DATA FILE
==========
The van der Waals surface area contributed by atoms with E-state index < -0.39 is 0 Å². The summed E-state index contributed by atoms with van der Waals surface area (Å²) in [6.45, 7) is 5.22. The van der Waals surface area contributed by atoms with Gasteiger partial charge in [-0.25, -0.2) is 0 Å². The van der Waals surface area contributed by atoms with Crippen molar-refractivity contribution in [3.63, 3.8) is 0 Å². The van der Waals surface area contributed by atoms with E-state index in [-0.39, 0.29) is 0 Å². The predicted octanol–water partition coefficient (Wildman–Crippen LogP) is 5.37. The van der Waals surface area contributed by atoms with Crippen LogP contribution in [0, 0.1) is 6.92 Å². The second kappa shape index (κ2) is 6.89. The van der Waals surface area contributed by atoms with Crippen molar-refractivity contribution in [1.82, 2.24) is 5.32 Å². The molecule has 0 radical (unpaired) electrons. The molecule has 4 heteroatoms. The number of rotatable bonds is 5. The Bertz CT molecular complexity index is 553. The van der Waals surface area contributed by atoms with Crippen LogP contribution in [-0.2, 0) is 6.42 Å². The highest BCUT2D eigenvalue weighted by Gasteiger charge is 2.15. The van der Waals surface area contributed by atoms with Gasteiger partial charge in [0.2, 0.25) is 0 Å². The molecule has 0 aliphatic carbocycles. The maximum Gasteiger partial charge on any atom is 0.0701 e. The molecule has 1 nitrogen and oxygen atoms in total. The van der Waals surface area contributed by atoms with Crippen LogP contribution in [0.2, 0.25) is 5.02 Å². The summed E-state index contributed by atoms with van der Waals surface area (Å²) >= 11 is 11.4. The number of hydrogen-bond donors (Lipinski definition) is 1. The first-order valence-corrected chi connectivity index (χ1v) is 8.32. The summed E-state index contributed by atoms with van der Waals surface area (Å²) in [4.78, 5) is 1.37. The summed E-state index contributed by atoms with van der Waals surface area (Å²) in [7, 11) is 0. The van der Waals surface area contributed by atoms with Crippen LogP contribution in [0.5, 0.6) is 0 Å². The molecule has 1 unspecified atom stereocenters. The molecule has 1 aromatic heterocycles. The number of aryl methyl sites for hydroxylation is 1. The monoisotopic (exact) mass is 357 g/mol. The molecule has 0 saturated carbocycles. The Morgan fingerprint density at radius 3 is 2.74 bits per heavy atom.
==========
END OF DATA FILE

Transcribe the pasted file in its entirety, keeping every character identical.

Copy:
The van der Waals surface area contributed by atoms with E-state index < -0.39 is 0 Å². The summed E-state index contributed by atoms with van der Waals surface area (Å²) in [6.45, 7) is 5.22. The van der Waals surface area contributed by atoms with Gasteiger partial charge in [-0.25, -0.2) is 0 Å². The van der Waals surface area contributed by atoms with Crippen molar-refractivity contribution in [3.63, 3.8) is 0 Å². The van der Waals surface area contributed by atoms with E-state index in [-0.39, 0.29) is 0 Å². The predicted octanol–water partition coefficient (Wildman–Crippen LogP) is 5.37. The van der Waals surface area contributed by atoms with Crippen LogP contribution in [0, 0.1) is 6.92 Å². The second kappa shape index (κ2) is 6.89. The van der Waals surface area contributed by atoms with Crippen molar-refractivity contribution in [1.82, 2.24) is 5.32 Å². The molecule has 0 radical (unpaired) electrons. The molecule has 4 heteroatoms. The number of rotatable bonds is 5. The Bertz CT molecular complexity index is 553. The van der Waals surface area contributed by atoms with Crippen LogP contribution in [-0.2, 0) is 6.42 Å². The highest BCUT2D eigenvalue weighted by Gasteiger charge is 2.15. The van der Waals surface area contributed by atoms with Gasteiger partial charge in [0.2, 0.25) is 0 Å². The molecule has 0 aliphatic carbocycles. The maximum Gasteiger partial charge on any atom is 0.0701 e. The molecule has 1 nitrogen and oxygen atoms in total. The van der Waals surface area contributed by atoms with Crippen LogP contribution in [0.2, 0.25) is 5.02 Å². The summed E-state index contributed by atoms with van der Waals surface area (Å²) >= 11 is 11.4. The number of hydrogen-bond donors (Lipinski definition) is 1. The first-order valence-corrected chi connectivity index (χ1v) is 8.32. The summed E-state index contributed by atoms with van der Waals surface area (Å²) in [4.78, 5) is 1.37. The summed E-state index contributed by atoms with van der Waals surface area (Å²) in [7, 11) is 0. The van der Waals surface area contributed by atoms with Crippen LogP contribution in [0.5, 0.6) is 0 Å². The molecule has 1 unspecified atom stereocenters. The molecule has 1 aromatic heterocycles. The number of aryl methyl sites for hydroxylation is 1. The monoisotopic (exact) mass is 357 g/mol. The molecule has 0 saturated carbocycles. The Morgan fingerprint density at radius 3 is 2.74 bits per heavy atom.